Are Older Players Getting Better? Aging throughout NBA History

Tim Duncan retired last year at 40 years old after 19 seasons. Kevin Garnett was 40 and played 21 seasons. Kobe Bryant was “only” 37, but bowed out after 20 years in the League. Are these oddities, or are players today playing longer and having more success in their twilight years than ever before? Is everyone eating Tom Brady’s avocado ice cream?

The Quantity of Older NBA Players is Increasing

*For the rest of this post, all ages referenced will be determined by a player’s age on February 1 of a given season.

In 1955, there wasn’t a single NBA player who logged 1000 minutes over the age of 35. Only three percent of 1000-minute players — a good proxy for rotational players — were over 33. Fast forward to the year 2000 and 17 percent of 1000-minute players were at least 33, a testament to improvements in sports nutrition and health. Below are all of the elder statesmen — 33-year old players and older — as a percentage of players who logged at least 1000 minutes in a season since the shot clock (1955):

There’s a steady upward trend in all age groups (represented by the thick trend lines), with the exception of the 39 and 40-year olds. Otherwise, beginning in the late ’60s, more players were able to contribute into their mid 30’s and by the early ’70s, the occasional 35 or 36-year old was still kicking around. By the end of the ’80s, seniority rapidly crept in and a larger portion of rotational players were between 33 and 36. Those players spearheaded a group of 37 and 38 year olds (the gray line) that have made up a small percentage of contributors since the late 1990s.

In 1955, about three percent of the 1000 minute players in the league were at least 33 years old on Feb. 1. Today, it’s the 36 year-olds that are hovering at about three percent. In other words, 36 is the new 33.

So there’s been a clear uptick in the quantity of contributing older players from the last century. But what about quality? Are players maintaining all-star level performance at older and older ages?

The Quality of Older NBA Players is Increasing Too

In order to evaluate this, we need a metric to estimate quality players. Let’s use Win Shares, which allows us to go back to the shot clock, and let’s set the mark at a 7 Win Share season. While this is a bit crude, it gives us a good approximation of all-star (or near all-star) level performance; in the 3-point era, 81 percent of all-stars (760 of 935) have had at least 7 Win Shares. In 2017, 40 players finished with at least 7 Win Shares.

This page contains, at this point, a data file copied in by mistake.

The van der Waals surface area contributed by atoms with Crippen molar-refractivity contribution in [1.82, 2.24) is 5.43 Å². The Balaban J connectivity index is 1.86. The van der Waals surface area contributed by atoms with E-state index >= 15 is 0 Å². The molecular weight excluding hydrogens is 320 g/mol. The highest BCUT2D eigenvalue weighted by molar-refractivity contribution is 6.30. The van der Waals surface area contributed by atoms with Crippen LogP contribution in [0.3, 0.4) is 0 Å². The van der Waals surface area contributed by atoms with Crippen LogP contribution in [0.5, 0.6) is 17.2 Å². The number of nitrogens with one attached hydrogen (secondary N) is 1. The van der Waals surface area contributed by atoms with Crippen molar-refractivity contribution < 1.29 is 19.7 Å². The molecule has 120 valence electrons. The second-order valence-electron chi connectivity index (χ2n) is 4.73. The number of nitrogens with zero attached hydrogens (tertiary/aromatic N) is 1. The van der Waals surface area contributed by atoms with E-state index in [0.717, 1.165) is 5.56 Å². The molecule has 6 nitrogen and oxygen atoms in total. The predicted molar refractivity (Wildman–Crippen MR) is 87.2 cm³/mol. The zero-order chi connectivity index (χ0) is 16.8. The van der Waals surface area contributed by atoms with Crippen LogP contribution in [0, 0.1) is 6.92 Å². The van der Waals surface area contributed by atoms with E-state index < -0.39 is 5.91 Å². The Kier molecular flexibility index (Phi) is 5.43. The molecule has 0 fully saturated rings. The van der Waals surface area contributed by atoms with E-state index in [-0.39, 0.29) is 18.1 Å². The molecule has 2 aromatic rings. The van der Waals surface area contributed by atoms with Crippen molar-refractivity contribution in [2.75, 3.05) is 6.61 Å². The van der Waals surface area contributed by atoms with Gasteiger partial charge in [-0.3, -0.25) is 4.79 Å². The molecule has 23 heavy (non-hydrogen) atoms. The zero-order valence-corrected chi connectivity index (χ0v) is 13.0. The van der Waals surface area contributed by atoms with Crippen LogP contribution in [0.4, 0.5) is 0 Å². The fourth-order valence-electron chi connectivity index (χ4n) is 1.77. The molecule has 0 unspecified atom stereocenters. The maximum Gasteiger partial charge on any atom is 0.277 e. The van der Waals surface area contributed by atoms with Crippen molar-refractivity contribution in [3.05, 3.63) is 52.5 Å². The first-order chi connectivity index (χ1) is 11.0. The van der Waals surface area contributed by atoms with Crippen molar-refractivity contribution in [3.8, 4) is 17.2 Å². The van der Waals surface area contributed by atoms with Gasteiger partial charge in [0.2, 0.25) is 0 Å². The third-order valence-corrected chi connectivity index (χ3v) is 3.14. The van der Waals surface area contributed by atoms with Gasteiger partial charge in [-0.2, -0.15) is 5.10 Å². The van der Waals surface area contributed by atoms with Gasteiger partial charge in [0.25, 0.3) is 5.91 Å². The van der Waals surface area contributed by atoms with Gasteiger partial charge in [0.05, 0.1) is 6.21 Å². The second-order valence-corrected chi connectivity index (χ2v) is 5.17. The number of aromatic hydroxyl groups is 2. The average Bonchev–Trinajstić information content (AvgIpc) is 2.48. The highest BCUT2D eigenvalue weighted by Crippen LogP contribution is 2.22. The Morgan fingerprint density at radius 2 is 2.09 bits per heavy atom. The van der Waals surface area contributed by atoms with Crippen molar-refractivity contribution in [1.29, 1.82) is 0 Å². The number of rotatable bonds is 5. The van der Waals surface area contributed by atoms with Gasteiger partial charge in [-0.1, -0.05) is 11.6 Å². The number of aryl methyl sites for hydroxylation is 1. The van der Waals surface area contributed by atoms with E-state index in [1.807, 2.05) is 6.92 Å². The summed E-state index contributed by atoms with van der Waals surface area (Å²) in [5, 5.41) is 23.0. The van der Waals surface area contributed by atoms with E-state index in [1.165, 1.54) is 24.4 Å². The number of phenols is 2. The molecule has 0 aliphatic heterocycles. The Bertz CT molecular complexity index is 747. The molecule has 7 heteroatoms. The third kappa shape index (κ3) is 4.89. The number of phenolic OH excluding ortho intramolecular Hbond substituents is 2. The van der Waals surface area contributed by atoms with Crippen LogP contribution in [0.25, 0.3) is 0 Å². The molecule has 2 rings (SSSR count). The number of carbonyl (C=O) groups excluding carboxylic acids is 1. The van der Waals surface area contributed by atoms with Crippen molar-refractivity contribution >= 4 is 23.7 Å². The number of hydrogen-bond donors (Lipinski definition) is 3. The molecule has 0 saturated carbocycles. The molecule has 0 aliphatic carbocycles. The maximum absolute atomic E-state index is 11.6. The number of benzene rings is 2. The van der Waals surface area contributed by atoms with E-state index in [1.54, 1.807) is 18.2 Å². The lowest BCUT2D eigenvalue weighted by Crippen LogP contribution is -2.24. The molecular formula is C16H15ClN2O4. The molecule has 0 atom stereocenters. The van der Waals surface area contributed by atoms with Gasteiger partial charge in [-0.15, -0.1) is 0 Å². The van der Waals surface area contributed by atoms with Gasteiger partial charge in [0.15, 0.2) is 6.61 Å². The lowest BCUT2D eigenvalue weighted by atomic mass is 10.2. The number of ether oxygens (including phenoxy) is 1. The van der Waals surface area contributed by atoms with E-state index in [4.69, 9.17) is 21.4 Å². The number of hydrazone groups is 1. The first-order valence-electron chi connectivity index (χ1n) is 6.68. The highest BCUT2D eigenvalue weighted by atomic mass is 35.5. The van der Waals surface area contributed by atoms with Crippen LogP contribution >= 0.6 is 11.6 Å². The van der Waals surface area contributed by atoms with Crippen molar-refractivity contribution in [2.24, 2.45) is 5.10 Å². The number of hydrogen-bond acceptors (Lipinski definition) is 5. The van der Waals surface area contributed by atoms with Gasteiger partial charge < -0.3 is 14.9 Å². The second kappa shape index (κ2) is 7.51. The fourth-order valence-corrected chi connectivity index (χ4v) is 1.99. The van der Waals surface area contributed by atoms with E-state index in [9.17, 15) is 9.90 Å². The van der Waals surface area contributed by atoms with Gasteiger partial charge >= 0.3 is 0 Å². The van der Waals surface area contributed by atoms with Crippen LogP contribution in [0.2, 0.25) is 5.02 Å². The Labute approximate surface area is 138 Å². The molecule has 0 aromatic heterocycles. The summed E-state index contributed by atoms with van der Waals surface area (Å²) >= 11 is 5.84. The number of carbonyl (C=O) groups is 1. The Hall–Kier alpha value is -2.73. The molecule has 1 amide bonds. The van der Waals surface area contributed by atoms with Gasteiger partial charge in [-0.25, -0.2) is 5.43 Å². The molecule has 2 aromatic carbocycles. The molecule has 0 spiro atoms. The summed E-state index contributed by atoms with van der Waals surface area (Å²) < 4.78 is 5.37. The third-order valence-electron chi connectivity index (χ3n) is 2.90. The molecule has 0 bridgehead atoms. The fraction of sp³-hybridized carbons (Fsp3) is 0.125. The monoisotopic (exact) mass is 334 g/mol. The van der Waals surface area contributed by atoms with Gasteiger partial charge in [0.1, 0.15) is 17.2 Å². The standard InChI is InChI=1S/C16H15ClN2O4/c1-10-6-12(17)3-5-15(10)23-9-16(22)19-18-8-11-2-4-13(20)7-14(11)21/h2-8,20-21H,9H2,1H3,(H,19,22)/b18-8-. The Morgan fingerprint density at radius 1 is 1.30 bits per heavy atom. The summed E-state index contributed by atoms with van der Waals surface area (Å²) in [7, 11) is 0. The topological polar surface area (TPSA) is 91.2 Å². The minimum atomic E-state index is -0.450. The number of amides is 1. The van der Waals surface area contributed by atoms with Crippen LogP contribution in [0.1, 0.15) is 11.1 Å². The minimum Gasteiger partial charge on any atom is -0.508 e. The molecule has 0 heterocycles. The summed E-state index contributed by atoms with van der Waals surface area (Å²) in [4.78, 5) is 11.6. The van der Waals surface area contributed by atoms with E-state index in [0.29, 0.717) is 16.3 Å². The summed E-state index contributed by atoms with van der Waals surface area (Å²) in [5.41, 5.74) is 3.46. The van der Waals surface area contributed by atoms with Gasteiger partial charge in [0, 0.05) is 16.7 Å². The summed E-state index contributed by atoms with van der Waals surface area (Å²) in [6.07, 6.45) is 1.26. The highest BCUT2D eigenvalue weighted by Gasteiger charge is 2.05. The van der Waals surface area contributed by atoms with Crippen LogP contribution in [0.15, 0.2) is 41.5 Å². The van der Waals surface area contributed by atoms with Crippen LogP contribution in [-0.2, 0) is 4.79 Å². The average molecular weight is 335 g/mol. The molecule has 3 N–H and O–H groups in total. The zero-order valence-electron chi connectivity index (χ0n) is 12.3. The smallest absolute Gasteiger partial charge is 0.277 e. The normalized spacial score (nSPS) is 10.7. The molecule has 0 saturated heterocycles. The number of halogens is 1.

In the early days, older players were never good players. Between 1955 and 1968, there was only a single 7 Win Share season from someone at least 33 years old (Bill Sharman, 1960). Then, the aging legends of the ’60s left their mark with monster seasons: Bill Russell (at 34) posted 11 Win Shares in 1969 while leading Boston to its 11th championship, Jerry West (33) finished with 13 en route to the 1972 title and Wilt Chamberlain (36) produced a whopping 18 in his final season in 1973.

12 years later, Kareem Abdul-Jabbar raised the bar, posting an 11 Win Share season in 1985 at 38. Tracy McGrady just turned 38.

Jump another decade-and-a-half and John Stockton set the standard again, hitting double-digit Win Shares at 39, in 2002. (Karl Malone did it the year after at 39 too). While this latest crop of aging players hasn’t quite had the same box-score success at the end of their careers, Duncan, Garnett, Bryant, Dirk Nowitzki, Ray Allen, Paul Pierce, Jason Kidd and Steve Nash have all had all-star level seasons at advanced ages.

Let’s look at all of the 7 Win Share contributors to approximate all-star or near all-star quality players in their mid to late 30’s:

All of these age groups still show positive trends, but the story is a little fuzzier since the samples are so small. There were more 33 year-olds logging these kinds of seasons in the late ’60s and early ’70s than there have been in the last few years. (The same trends hold if we use a rate state like WS/48.) While there were clear longevity gains from the original players of the ’40s and ’50s, the prevalence of talented graybeards hasn’t budged too much since the ’70s.

If we plot a linear trend line starting in 1970 running to today, it’s still positive in every age category. However, the slope of every line is gradual, closer to zero. Not one 33 year-old notched 7 Win Shares this year, whereas in 2010 there were eight. The 35 and 36-year olds have progressed slightly, although the graph looks cyclical. Perhaps were entering another upward trend of older players who produce big seasons.

Oh, and don’t look now, but LeBron turns 33 this year.

Note: Players come into the game at a younger age today, and this might be contributing to some of the regression seen in older players since peaking around the early 2000s. In other words, today’s 35-year olds logged more minutes than 35-year olds from the ’70s. Of the 33 players in the NBA’s 40,000 minute club, nearly forty percent entered the league recently after 1995.

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